An inguinal hernia is a condition that can cause regular pain and discomfort if not treated. It can even become life-threatening if the hernia becomes strangulated or twisted. But if you are feeling some discomfort in your groin area or lower abdomen, is it really inguinal hernia? Often, most people are not even aware that they have a hernia until they are examined by a specialist. So if you have some pain or discomfort in the lower abdomen or groin area, here’s what you should know: quick facts on the symptoms of inguinal hernia – and when to see a specialist.
The clear symptoms of inguinal hernia
If you feel a bulge or lump on either side of your lower abdomen, near the pubic bone, and it is more noticeable when you are standing up, this could be an inguinal hernia. Another symptom is when you have an aching or burning sensation on the lump itself. The pain can also become worse when you are lifting, coughing, or bending. There could also be some pressure or a ‘weak feeling’ in your lower abdomen or groin, or a sensation of heaviness in the area. Some men may also experience a swelling around the area of the testicles, which occurs when the protrusion (the intestine or tissue) descends into the person’s testicle area.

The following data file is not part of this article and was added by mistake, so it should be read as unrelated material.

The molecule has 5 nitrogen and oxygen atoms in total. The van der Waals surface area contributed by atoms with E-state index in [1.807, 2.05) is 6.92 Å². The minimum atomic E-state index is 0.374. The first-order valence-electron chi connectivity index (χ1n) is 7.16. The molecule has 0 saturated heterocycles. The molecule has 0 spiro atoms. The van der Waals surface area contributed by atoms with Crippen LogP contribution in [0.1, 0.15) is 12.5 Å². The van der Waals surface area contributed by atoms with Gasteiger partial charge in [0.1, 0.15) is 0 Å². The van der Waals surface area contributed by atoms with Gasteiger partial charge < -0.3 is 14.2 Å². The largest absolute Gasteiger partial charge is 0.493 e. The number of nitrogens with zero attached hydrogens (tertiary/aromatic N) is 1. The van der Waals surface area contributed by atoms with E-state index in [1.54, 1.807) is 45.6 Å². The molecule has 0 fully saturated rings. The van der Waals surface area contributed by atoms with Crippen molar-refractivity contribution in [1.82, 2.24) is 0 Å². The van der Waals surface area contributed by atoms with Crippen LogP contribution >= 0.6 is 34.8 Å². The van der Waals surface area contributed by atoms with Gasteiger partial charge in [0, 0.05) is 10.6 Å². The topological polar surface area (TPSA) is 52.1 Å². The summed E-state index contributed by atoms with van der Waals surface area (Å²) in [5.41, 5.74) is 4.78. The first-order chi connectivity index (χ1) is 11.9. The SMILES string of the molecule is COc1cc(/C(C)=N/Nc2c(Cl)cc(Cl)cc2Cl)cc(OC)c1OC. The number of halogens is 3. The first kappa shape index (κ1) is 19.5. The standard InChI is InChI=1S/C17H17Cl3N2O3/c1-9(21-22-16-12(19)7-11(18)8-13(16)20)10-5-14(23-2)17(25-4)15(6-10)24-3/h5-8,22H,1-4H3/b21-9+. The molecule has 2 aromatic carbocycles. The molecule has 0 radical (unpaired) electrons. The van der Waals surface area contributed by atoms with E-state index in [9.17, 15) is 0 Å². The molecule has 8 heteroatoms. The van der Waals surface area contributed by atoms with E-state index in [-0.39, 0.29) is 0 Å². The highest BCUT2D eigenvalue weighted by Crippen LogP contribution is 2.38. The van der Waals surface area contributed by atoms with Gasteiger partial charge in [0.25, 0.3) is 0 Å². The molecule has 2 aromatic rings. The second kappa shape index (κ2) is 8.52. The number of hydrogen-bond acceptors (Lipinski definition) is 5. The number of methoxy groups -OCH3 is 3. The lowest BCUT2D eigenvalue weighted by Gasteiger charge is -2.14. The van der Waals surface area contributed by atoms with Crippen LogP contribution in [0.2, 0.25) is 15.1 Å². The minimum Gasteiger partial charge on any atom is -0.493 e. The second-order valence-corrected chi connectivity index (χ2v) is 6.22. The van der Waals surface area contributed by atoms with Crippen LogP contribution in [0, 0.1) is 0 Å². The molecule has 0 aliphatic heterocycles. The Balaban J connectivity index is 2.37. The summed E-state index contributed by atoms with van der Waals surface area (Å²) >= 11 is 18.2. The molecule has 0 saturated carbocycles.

In many cases, you may be able to push the inguinal hernia back in, especially when you are in a prone position or lying down. You can also reduce the visible swelling by placing an ice pack on the affected area.
When to see a specialist
The problem begins, though, when the tissue becomes trapped in the walls of the abdomen, and the hernia becomes incarcerated. A hernia which is incarcerated brings a greater risk of a strangulated inguinal hernia, which can be dangerous and life-threatening.
If you suddenly experience additional symptoms such as fever, nausea/vomiting, a sharp, sudden pain at the lower abdomen or groin area, and a lump or bulge which changes colour, turning purple or dark red, then you should contact a specialist right away. Another emergency symptom is when you are unable to pass gas or make a bowel movement.
In emergency cases, surgery is necessary. A strangulated inguinal hernia will cut off the flow of blood to the trapped tissue, and this can result in a life-threatening condition if it is not treated. You will have to undergo either open or laparoscopic surgery in order to treat it.
It is best to address the problem of an inguinal hernia before it becomes worse – and before it becomes an emergency. To get the proper medical care and attention, you should make sure that the specialist you choose is an expert in hernia surgery, such as the hernia surgery in Surrey specialists from the London Surgical Group.
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